McDaniel not conceding yet

news-politics-election-stockBy Bobby Harrison

Daily Journal Jackson Bureau

JACKSON — State. Sen. Chris McDaniel of Ellisville, who narrowly lost Tuesday in the Republican primary runoff in his bid to upend incumbent Thad Cochran indicated late Wednesday he still is not conceding.

“In the coming days, our team will look into the irregularities to determine whether a challenge is warranted,” McDaniel said late Wednesday in a statement. “After we’ve examined the data, we will make a decision about whether and how to proceed.”

Final, unofficial results show Cochran winning the runoff in his bids for his seventh term in the U.S. Senate by 191,508 votes or 50.9 percent to 184,815 votes or 49.1 percent.

The result comes after McDaniel had garnered about 1,400 more votes than Cochran in the June 3 first primary, but did not obtain the majority needed to avoid the runoff.

After the first primary, Cochran supporters said their goal was “to expand the electorate,” including by courting Democrats to vote in the Republican primary. They definitely increased turnout — by more than 57,000 votes — and, no doubt, some Democrats did cross over and vote in the primary, but the analysis is not conclusive as to what degree.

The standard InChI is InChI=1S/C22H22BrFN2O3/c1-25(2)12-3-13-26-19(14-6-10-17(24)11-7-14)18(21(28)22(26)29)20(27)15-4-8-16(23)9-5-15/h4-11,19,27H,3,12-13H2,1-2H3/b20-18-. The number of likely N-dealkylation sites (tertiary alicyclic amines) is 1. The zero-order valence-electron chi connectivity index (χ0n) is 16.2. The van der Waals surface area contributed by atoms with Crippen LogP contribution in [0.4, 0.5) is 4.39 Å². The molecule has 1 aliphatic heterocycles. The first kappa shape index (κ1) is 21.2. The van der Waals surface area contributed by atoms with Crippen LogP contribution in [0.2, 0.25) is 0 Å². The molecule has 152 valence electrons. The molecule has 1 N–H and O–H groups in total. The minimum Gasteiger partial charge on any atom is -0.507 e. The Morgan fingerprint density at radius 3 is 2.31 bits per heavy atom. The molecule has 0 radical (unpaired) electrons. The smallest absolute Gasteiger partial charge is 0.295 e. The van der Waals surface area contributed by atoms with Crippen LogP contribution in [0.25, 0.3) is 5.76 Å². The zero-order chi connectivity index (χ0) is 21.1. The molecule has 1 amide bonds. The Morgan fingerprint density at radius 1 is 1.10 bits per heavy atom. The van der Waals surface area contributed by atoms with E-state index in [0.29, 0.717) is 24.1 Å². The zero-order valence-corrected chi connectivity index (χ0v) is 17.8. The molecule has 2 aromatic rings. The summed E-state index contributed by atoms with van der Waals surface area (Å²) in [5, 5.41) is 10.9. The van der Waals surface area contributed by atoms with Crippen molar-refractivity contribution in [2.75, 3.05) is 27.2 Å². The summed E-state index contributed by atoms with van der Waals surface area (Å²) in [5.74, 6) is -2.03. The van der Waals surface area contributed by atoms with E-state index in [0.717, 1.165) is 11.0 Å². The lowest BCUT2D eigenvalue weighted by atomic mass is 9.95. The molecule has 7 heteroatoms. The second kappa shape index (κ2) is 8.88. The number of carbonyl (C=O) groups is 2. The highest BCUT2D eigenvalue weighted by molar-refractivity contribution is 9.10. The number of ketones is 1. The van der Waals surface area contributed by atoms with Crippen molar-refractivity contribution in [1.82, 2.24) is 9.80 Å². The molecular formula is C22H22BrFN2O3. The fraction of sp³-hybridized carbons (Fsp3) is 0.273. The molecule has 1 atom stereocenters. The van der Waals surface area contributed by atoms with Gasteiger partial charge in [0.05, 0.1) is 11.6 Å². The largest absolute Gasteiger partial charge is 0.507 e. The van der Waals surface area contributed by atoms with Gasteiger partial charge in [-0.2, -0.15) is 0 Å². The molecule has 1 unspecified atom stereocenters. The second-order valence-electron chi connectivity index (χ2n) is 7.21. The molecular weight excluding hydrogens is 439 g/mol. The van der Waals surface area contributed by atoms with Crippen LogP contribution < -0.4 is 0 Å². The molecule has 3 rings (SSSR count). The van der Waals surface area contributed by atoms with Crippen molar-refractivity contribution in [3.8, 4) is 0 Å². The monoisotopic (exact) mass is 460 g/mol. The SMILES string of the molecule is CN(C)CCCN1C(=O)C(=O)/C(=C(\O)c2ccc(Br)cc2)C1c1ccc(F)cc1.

On Tuesday night in a defiant speech after the election was called for Cochran, McDaniel, a Tea Party favorite, said, in the Cochran campaign, “the conservative movement took a backseat to liberal Democrats.”

Under state law, people who did not vote in the Democratic primary on June 3 could vote in the Republican Senate runoff. Since Travis Childers of Booneville won the Democratic nomination for Senate on June 3 against little-known opposition, the turnout in the primary was low, meaning many people who traditionally vote Democratic could vote in the Republican runoff if they wanted to.

McDaniel supporters said their candidate won on Tuesday among true Republican voters.

McDaniel can file any protest of the results with the state Republican Party and, if not satisfied, can appeal to the courts.

In Wednesday’s statement, McDaniel said, “If our party and our conservative movement are to co-exist, it is paramount that we ensure the sanctity of the election process is upheld. And we will do that. In the case of yesterday’s election, we must be absolutely certain that our Republican primary was won by Republican voters.”

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